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In a panel data set consisting of exponential functions, each indexed by an integer i ranging from 0 to 100. The exponential function is defined as f(i, t) = A(i) * e^(-r(i) * t), where A(i) is the launch point that increases by 10% for each successive function, and r(i) is the decay rate that decreases by 1% with each increment of i. The features for the model are i (the index of the function) and t (time), and the target is the value of f(i,t). Using Random Forest algorithm for this task. The model is trained on the first 80 exponential functions (indices 0 to 79) and tested on the last 20 (indices 81 to 100) as hold-out data. Can the Random Forest model effectively predict the values of f(i, t) for indices 81 to 100 even without seeing any sample of it?

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2 Answers 2

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The Random Forest model exhibits potential for extrapolating f(i, t) values to indices 81-100, albeit with certain caveats. Its training on functions with indices ranging from 0 to 79 allows it to learn patterns within this specific domain. The critical factor lies in the trends exhibited by features (i and t) and target values (f(i,t)) across the dataset. Assuming predictable evolutions of A(i) (10% increase) and r(i) (1% decrease), the model can attempt to extrapolate these trends to unseen indices. However, such extrapolation inherently carries uncertainties, particularly in the presence of non-linearities or complexities not represented in the training set.

Cross-validation offers a means to augment the model's robustness. By evaluating its performance on various training data subsets, it facilitates the detection of overfitting or underfitting phenomena. This practice yields a more reliable assessment of the model's generalizability to unseen data, potentially leading to improved predictions for indices 81-100.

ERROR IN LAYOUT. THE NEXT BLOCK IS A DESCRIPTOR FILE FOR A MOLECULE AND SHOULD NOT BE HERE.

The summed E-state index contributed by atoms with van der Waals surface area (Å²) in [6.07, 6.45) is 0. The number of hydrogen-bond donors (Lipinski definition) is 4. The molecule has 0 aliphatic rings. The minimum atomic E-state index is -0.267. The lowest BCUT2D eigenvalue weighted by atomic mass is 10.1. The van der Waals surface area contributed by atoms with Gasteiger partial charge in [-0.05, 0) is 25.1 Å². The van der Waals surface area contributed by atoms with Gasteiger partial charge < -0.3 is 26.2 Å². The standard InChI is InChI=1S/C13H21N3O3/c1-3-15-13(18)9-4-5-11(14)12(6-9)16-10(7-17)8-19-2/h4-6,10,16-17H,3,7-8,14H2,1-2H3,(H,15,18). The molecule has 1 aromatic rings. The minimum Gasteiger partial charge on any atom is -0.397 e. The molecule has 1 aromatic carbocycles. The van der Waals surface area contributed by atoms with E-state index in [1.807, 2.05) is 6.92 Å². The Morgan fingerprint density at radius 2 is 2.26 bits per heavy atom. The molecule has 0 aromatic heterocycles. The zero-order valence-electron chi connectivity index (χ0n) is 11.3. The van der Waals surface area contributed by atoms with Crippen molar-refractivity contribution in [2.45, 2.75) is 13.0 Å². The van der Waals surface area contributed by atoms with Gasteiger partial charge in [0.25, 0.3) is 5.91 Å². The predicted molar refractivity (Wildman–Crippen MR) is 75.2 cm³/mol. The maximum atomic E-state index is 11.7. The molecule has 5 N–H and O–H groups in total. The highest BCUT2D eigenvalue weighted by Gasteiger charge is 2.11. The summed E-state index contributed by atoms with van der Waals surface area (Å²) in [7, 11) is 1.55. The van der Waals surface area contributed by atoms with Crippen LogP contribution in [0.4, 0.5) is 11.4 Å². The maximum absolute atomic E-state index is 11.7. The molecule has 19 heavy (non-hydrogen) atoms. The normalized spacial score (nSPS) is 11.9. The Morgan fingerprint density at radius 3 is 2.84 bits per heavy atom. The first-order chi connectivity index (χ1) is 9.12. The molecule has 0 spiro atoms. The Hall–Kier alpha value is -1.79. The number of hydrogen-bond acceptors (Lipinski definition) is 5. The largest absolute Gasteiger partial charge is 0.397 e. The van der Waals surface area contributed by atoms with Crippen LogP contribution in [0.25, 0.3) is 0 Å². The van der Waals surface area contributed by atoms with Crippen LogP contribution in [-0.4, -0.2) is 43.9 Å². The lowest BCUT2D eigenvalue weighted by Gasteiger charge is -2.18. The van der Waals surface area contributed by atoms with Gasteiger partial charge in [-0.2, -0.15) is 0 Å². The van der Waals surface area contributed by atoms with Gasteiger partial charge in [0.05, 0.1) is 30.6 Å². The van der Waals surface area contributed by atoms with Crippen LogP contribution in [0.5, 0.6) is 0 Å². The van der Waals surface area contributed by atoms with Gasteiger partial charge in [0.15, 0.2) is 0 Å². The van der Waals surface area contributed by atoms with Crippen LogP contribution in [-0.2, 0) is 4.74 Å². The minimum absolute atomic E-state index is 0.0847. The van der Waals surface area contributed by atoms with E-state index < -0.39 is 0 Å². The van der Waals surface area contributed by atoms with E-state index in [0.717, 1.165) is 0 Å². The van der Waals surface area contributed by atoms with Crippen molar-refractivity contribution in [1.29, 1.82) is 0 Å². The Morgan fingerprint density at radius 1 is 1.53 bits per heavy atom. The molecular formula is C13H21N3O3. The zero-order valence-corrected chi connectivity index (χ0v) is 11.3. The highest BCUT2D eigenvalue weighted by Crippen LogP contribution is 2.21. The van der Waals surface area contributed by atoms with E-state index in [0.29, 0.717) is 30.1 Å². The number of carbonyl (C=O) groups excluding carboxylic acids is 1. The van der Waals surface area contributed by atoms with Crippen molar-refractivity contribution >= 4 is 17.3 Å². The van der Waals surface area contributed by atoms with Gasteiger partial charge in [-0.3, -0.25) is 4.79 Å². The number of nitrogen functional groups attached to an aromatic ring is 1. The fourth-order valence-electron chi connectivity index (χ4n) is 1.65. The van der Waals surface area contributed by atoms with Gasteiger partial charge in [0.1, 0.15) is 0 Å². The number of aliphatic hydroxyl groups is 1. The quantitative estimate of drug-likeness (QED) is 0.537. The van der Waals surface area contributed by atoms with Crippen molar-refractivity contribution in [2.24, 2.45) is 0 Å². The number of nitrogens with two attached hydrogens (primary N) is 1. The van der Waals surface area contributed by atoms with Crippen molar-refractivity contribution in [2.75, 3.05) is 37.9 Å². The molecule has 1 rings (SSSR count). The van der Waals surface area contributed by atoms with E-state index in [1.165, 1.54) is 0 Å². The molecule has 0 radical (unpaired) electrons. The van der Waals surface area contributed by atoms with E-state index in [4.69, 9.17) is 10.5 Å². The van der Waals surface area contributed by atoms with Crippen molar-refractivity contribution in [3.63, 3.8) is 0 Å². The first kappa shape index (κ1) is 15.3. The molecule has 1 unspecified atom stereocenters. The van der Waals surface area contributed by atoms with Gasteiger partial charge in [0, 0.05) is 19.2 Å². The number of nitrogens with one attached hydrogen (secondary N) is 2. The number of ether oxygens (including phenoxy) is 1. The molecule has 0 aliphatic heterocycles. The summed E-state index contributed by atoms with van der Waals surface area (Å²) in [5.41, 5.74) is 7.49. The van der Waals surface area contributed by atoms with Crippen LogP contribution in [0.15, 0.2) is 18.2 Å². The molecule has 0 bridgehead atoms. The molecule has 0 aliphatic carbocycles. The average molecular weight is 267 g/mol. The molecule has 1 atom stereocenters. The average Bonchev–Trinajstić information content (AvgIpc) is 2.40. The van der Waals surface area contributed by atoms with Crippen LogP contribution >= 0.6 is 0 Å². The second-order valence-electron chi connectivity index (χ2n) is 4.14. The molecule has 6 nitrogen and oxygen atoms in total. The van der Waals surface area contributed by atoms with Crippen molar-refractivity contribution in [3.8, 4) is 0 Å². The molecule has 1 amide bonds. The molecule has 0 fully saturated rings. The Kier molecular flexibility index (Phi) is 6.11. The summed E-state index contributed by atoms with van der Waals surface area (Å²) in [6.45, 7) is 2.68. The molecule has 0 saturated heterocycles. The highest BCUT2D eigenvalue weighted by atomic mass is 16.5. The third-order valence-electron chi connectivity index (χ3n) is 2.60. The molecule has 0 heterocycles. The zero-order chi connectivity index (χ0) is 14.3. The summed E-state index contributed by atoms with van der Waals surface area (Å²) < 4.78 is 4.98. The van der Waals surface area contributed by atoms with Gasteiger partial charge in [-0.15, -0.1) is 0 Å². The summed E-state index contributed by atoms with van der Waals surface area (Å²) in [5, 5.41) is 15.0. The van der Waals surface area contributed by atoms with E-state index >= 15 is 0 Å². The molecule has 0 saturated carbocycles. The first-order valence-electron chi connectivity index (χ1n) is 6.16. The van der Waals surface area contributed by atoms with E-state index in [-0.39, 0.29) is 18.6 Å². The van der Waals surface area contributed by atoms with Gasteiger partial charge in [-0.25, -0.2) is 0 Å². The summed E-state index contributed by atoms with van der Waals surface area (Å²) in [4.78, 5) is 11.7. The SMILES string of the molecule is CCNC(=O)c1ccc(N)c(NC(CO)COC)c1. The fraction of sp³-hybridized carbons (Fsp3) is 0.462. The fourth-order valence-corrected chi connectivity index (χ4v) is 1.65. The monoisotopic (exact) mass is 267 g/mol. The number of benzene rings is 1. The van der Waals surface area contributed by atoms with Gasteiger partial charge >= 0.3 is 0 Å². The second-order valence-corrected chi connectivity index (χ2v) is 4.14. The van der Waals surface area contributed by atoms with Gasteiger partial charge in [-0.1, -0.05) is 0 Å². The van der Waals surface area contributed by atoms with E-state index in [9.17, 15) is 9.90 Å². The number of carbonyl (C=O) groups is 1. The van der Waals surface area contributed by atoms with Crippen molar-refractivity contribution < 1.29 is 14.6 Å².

So a segregated set of Test set(0-60), cv set(61-80) and finally test set(81-100) is likely to provide further refined and robust predictions, hence further increasing the chance of predicting accurate possibilities for the test set.

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  • $\begingroup$ Thank you very much for your contribution and input, but I think it is not a matter of increasing robustness with cross-validation. The Algorithm itself is the issue here, it is not built to solve let's say non-stationary problems. $\endgroup$ Jan 24 at 19:39
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Upon Experimentation, no Random Forest cannot extrapolate on panel data. It could not predict f(i, t) using i and t as Features. The algorithm is not built to capture evolving trends like say Neural Networks.

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